Eric Frazier

My granddad, Shaft, and Obama’s era

Richard Roundtree is John Shaft in the 1971 classic, "Shaft."
Richard Roundtree is John Shaft in the 1971 classic, "Shaft." Observer file photo

As Barack Obama winds down his time in the White House, everybody’s thinking about his politics and his legacy.

Me? I’m thinking about my granddaddy, Matthew Seabrook.

And about Shaft.

That’s right. I’m talking about John Shaft, Hollywood’s steel-fisted 1970s TV detective, the afro-sporting personification of “blaxploitation”-era cool.

Boy, did Granddaddy love him some Shaft. Specifically, he loved to watch Shaft fight. Most specifically of all, he loved to watch Shaft fight white guys.

We always scooted away from him when that happened. The way he’d twitch and bob and weave, you’d think the TV punches were flying right into the living room. The nearest kid got a leg thwacked or arm squeezed way too hard.

“Watch that boy!” he’d shout, referring to Shaft. “Watch ’em now!”

I didn’t understand back then why Shaft meant so much him. It was just a TV show. But he grew up in segregated South Carolina, deprived of public schooling. We had to read his mail to him. You couldn’t fool him counting money, though. He ran moonshine, a nightclub, logging trucks, even old school buses ferrying seasonal pickers out to the big tomato farms.

He never spoke of the indignities he suffered at the hands of white men. But I glimpsed it in his habit of addressing them as “Cap’m” when doing business.

Granddaddy was a proud and willful man, highly respected among his peers. But in the world he inherited, white men were not his peers. They were untouchable. So while we watched Shaft for mindless fun, he watched it to see a black man pummeling white supremacy with TV-scripted right hooks.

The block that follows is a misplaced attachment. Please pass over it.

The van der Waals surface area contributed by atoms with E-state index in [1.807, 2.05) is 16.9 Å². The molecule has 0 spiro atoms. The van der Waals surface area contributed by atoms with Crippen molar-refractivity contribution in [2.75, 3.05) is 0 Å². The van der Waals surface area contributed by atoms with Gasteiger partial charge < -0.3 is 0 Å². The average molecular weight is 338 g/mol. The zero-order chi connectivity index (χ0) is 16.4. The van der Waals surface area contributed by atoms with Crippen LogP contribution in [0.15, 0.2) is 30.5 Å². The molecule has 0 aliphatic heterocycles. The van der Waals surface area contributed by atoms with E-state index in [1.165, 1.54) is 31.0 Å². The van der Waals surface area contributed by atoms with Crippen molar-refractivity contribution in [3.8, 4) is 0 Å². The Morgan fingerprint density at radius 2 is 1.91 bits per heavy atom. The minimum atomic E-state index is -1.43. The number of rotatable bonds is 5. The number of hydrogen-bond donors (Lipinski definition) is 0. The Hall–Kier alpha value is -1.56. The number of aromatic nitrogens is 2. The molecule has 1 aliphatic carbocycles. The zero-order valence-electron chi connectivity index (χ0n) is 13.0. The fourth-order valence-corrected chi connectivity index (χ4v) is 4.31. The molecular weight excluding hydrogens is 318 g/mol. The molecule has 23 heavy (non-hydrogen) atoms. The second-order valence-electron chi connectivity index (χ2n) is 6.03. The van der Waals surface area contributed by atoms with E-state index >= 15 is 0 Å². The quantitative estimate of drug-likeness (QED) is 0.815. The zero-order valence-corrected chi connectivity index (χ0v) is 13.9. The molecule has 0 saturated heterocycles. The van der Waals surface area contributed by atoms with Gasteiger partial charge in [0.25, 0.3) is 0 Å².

Grandaddy died in 1986. Much has changed, but being black in America still means carrying around other people’s mental baggage. It still means enduring arrogant or ignorant presumptions about what you are or aren’t before you even open your mouth.

Granddaddy’s ceaseless striving at his business ventures was an expression of his hopefulness. Given his segregated youth, even Shaft beating up white guys was a manifestation of hope.

Shaft was his glimpse of the world to come – the even playing field of his dreams. I think of Obama in the same way. I’m not saying Obama did everything perfectly, and I’m certainly not saying his rise marked the end of racism. Donald Trump’s victory slammed the lid on that crazy notion.

I’m saying that for me, the mere fact that Obama’s two terms came to pass has been a revelation, a tantalizing glimpse of what America might be when we finally rinse the last faded stains of white supremacy out of our national fabric.

Obama wasn’t the political equivalent of the glowering, hard-swinging John Shaft. He didn’t beat the Republicans into submission. But he won, he served, and he exits scandal-free and personally popular. He is living, breathing American history.

Grandaddy would have been proud of this first black president.

I am, too.

Eric: 704-358-5145;